He comes across like a character created in haste. He has no personality, no motivation, and a shabby origin story, and he is supposed to be a herald of Darkseid?!!!!
One has to give accolades to Galactus at this point because he clearly knows how to pick his heralds, I mean, can you possibly compare Steppenwolfe to The Silver Surfer? Steppenwolf possesses neither the strength of the Surfer nor the Charisma of Ebony Maw. He seemingly makes a fool of all the Justice League members, but he wilts like a piece of tissue paper in a rainstorm when Superman shows up. Pathetic.
Then, that brings us to the bore-fest of a battle that was the fight scene between Superman and the rest of the Justice League. I was super stoked to see them go at each other, but what was supposed to be the battle of the century quickly devolved into a thoroughly boring one-sided battle.
It boggles the mind that nobody in the production team could develop a way to even the fighting field in terms of strength. It makes you wonder whether anyone in that studio ever read a comic book about the other characters. How does Superman fight a Demi-goddess, a Speed god, a Super-cyborg, and the King of the oceans and come out on top without a scratch or his person ever being in any real danger? Lack of Kryptonite aside, that is simply absurd.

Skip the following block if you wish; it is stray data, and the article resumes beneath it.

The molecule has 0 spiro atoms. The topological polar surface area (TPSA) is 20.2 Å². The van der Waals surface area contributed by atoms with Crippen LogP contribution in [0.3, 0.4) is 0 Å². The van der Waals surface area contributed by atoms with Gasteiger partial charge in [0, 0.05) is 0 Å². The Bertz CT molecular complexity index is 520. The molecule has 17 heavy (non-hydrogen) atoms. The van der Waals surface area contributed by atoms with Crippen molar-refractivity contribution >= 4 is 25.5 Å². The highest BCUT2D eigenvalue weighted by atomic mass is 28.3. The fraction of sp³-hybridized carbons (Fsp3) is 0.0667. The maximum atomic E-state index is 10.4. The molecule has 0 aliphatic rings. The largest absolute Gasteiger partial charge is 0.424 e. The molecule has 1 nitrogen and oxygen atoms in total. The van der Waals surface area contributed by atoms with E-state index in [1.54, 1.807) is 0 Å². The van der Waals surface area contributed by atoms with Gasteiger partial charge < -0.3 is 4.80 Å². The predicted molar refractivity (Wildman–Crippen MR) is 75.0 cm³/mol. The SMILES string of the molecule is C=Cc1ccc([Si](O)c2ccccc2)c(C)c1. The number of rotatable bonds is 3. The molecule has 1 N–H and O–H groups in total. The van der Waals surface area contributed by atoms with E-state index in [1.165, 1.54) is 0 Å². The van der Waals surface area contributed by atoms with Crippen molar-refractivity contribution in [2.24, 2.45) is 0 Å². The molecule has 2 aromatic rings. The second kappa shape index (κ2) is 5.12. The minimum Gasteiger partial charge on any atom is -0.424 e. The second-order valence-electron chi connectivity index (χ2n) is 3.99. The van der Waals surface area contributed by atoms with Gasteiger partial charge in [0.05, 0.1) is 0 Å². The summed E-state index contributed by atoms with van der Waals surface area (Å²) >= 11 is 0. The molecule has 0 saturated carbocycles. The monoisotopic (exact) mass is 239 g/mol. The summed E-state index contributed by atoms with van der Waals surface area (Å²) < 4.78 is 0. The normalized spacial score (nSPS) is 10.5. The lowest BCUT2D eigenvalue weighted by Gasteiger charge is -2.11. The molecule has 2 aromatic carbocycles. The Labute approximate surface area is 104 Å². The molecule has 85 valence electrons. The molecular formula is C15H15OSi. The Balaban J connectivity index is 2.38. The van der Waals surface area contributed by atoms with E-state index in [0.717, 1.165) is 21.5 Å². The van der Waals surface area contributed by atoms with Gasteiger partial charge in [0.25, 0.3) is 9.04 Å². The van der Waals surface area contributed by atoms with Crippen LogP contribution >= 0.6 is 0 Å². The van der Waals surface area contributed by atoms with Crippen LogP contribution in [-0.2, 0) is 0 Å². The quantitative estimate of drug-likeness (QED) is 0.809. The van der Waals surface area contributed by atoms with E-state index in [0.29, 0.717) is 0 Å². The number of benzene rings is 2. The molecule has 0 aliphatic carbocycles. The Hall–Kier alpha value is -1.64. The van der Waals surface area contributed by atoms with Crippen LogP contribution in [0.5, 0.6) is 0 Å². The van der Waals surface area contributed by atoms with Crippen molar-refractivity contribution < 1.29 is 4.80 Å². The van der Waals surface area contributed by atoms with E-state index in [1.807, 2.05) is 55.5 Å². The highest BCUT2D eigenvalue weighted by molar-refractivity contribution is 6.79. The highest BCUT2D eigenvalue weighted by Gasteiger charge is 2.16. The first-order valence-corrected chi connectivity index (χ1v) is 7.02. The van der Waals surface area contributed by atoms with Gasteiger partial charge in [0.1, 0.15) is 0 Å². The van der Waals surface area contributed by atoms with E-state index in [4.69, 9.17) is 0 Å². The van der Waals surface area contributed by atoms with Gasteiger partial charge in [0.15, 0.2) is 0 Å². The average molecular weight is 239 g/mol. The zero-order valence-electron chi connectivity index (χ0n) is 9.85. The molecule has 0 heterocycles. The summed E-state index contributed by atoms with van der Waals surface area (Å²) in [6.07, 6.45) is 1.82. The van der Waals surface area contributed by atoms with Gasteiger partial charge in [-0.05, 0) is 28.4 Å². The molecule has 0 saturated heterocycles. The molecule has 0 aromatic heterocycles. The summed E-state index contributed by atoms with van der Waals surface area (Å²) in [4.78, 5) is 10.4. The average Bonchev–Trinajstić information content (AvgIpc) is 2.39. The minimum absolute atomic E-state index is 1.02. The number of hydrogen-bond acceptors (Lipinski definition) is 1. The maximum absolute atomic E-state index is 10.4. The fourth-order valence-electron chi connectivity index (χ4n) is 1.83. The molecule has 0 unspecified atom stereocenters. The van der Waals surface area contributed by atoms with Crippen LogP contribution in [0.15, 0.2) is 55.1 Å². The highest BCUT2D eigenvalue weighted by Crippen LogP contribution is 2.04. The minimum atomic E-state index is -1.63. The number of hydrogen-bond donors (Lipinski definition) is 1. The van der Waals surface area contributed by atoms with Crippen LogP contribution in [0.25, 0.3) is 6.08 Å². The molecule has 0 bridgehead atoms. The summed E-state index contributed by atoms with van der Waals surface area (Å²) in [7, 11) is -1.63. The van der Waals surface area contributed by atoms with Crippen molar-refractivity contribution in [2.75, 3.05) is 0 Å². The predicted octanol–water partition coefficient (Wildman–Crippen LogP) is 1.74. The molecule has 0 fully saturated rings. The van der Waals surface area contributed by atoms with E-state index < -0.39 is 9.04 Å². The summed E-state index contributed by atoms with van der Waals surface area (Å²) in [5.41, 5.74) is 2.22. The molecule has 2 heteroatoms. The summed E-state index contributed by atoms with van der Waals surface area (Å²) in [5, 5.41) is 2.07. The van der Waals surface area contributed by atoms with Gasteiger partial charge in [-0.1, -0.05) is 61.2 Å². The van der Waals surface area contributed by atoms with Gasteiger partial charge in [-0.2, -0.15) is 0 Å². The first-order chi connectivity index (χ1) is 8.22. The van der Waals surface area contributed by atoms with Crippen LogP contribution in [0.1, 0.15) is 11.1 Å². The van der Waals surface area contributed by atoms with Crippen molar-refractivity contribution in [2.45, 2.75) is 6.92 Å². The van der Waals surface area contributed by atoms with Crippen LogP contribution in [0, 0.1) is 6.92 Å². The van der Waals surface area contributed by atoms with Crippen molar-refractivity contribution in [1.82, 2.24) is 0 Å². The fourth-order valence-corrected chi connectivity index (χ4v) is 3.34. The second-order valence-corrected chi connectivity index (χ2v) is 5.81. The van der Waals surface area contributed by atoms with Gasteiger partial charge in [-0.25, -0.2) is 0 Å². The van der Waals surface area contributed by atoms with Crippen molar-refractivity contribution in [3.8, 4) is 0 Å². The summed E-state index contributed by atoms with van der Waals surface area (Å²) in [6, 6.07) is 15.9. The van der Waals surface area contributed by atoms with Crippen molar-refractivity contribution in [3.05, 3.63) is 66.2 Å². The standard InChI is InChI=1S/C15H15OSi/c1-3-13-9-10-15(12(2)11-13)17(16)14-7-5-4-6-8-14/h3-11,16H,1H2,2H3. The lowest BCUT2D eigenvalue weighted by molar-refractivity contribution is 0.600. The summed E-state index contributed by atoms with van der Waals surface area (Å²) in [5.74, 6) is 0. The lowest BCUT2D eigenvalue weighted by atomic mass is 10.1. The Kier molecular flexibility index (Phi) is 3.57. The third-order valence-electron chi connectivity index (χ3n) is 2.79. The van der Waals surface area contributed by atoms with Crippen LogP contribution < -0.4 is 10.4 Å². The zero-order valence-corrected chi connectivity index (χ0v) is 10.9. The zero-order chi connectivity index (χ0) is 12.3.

Even though we got to see some nice computer-generated imagery effects like The Flash running at hyper speed, we see Superman counter his speed without moving a strand of hair out of place. The producer ought to be fined for such a spoof.
In all of this, Ezra Miller is quite underwhelming, he tends to overact in certain scenes, and then there is the matter of his running. This iteration of The Flash has to be the absolute worst I have ever seen. I mean that about his running. His running form in this movie was terrible, his limbs looked like they were all about to go off in separate directions, and he only managed to keep them together by a great effort of will. It was a hilarious sight, even though he didn’t intend it to be comical.
3. Batman Vs. Superman: Dawn Of Justice
The Batman Vs. Superman: Dawn of Justice movie, or BVS as movie buffs call it, is an average movie, at least for me, given its precedents and expectations. Ezra Miller had a brief cameo where he comes from the future to warn Batman (played by Ben Affleck) about averting an impending disaster by not killing Lois Lane. We don’t see enough of Ezra in the movie to make any concrete contributions.